Another suitable class of electron transport materials suitable for electroluminescent layer 60 comprises stilbene derivatives, such as those disclosed in U.S. Pat. No. 5,516,577, which is incorporated herein by reference. A suitable stilbene derivative is 4,4′-bis(2,2-diphenylvinyl)biphenyl. Yet another class of suitable electron transport materials is the metal thioxinoid compounds, illustrated in U.S. Pat. No. 5,846,666 (incorporated herein by reference). These materials include metal thioxinoid compounds of bis(8-quinolinethiolato)zinc; bis(8-quinolinethiolato)cadmium; tris(8-quinolinethiolato)gallium; tris(8-quinolinethiolato)indium; bis(5-methylquinolinethiolato)zinc; tris(5-methylquinolinethiolato)gallium; tris(5-methylquinolinethiolato)indium; bis(5-methylquinolinethiolato)cadmium; bis(3-methylquinolinethiolato)cadmium; bis(5-methylquinolinethiolato)zinc; bis[benzo{f}-8-quinolinethiolato]zinc; bis[3-methylbenzo{f}-8-quinolinethiolato]zinc; bis[3,7-dimethylbenzo{f}-8-quinolinethiolato]zinc; and the like. Additional suitable materials include bis(8-quinolinethiolato)zinc; bis(8-quinolinethiolato)cadmium; tris(8 quinolinethiolato)gallium; tris(8-quinolinethiolato)indium; and bis[benzo{f}-8-quinolinethiolato]zinc.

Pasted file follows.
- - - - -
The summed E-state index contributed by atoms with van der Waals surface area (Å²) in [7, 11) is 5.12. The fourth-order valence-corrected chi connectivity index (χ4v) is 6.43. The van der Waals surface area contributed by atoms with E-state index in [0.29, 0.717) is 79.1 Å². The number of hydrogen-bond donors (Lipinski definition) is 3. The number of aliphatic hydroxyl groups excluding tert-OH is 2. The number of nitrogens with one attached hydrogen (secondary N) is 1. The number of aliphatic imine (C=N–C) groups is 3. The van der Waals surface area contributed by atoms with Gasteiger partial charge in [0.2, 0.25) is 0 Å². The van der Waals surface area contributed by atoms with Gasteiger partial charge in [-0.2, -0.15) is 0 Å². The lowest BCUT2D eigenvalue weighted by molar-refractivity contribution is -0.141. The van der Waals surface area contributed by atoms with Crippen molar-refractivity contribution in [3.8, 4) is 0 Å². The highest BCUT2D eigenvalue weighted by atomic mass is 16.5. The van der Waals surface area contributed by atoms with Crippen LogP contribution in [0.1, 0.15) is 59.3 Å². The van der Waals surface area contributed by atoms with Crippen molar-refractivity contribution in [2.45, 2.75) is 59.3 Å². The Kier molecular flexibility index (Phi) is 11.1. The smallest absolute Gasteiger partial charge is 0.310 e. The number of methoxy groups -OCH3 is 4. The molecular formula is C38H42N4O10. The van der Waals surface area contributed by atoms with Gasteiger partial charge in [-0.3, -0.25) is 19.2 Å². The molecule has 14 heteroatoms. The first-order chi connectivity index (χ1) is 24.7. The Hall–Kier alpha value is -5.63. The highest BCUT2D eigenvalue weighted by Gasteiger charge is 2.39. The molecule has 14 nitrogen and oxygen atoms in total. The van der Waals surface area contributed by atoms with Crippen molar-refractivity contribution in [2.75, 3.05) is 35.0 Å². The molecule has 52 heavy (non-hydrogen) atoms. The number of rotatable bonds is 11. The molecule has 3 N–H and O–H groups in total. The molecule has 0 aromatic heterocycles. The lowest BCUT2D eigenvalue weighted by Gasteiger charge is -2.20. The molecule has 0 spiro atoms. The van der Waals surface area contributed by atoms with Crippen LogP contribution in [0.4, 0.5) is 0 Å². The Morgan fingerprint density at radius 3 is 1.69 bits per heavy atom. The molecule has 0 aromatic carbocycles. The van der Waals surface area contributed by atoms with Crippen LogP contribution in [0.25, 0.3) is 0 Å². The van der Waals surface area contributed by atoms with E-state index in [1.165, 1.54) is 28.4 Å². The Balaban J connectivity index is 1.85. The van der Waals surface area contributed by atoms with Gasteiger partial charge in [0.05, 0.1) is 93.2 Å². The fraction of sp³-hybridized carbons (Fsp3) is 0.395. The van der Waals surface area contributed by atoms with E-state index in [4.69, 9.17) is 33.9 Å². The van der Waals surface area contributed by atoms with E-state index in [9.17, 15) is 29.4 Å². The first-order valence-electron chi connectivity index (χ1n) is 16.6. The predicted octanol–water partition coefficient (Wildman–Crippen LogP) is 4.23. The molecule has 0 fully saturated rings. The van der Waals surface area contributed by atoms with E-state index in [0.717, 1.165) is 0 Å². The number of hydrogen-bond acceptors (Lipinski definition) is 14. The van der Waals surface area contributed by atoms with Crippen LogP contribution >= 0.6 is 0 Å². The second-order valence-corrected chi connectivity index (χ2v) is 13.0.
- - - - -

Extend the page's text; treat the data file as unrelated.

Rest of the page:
Still another class of suitable electron transport materials useful in the electroluminescent layer 60 is the oxadiazole metal chelates disclosed in U.S. Pat. No. 5,925,472 (incorporated herein by reference). These materials include bis[2-(2-hydroxyphenyl)-5-phenyl-1,3,4-oxadiazolato]zinc; bis[2-(2-hydroxyphenyl)-5-phenyl-1,3,4-oxadiazolato]beryllium; bis[2-(2-hydroxyphenyl)-5-(1-naphthyl)-1,3,4-oxadiazolato]zinc; bis[2-(2-hydroxyphenyl)-5-(1-naphthyl)-1,3,4-oxadiazolato]beryllium; bis[5-biphenyl-2-(2-hydroxyphenyl)-1,3,4-oxadiazolato]zinc; bis[5-biphenyl-2-(2-hydroxyphenyl)-1,3,4-oxadiazolato]beryllium; bis[2-hydroxyphenyl)-5-phenyl-1,3,4-oxadiazolato]lithium; bis[2-(2-hydroxyphenyl)-5-p-tolyl-1,3,4-oxadiazolato]zinc; bis[2-(2-hydroxyphenyl)-5-p-tolyl-1,3,4-oxadiazolato]beryllium; bis[5-(p-tert-butylphenyl)-2-(2-hydroxyphenyl)-1,3,4-oxadiazolato]zinc; bis[5-(p-tert-butylphenyl)-2-(2-hydroxyphenyl)-1,3,4-oxadiazolato]beryllium; bis[2-(2-hydroxyphenyl)-5-(3-fluorophenyl)-1,3,4-oxadiazolato]zinc; bis[2-(2-hydroxyphenyl)-5-(4-fluorophenyl)-1,3,4-oxadiazolato]zinc; bis[2-(2-hydroxyphenyl)-5-(4-fluorophenyl)-1,3,4-oxadiazolato]beryllium; bis[5-(4-chlorophenyl)-2-(2-hydroxypheny)-1,3,4-oxadiazolato]zinc; bis[2-(2-hydroxyphenyl)-5-(4-methoxyphenyl)-1,3,4-oxadiazolato]zinc; bis[2-(2-hydroxy-4-methylphenyl)-5-phenyl-1,3,4-oxadiazolato]zinc; bis[2-α-(2-hydroxynaphthyl)-5-phenyl-1,3,4-oxadiazolato]zinc; bis[2-(2-hydroxyphenyl)-5-p-pyridyl-1,3,4-oxadiazolato]zinc; bis[2-(2-hydroxyphenyl)-5-p-pyridyl-1,3,4-oxadiazolato]beryllium; bis[2-(2-hydroxyphenyl)-5-(2-thiophenyl)-1,3,4-oxadiazolato]zinc; bis[2-(2-hydroxyphenyl)-5-phenyl-1,3,4-thiadiazolato]zinc; bis[2-(2-hydroxyphenyl)-5-phenyl-1,3,4-thiadiazolato]beryllium; bis[2-(2-hydroxyphenyl)-5-(1 naphthyl)1,3,4-thiadiazolato]zinc; and bis[2-(2-hydroxyphenyl)-5-(1-naphthyl)-1,3,4-thiadiazolato]beryllium, and the like.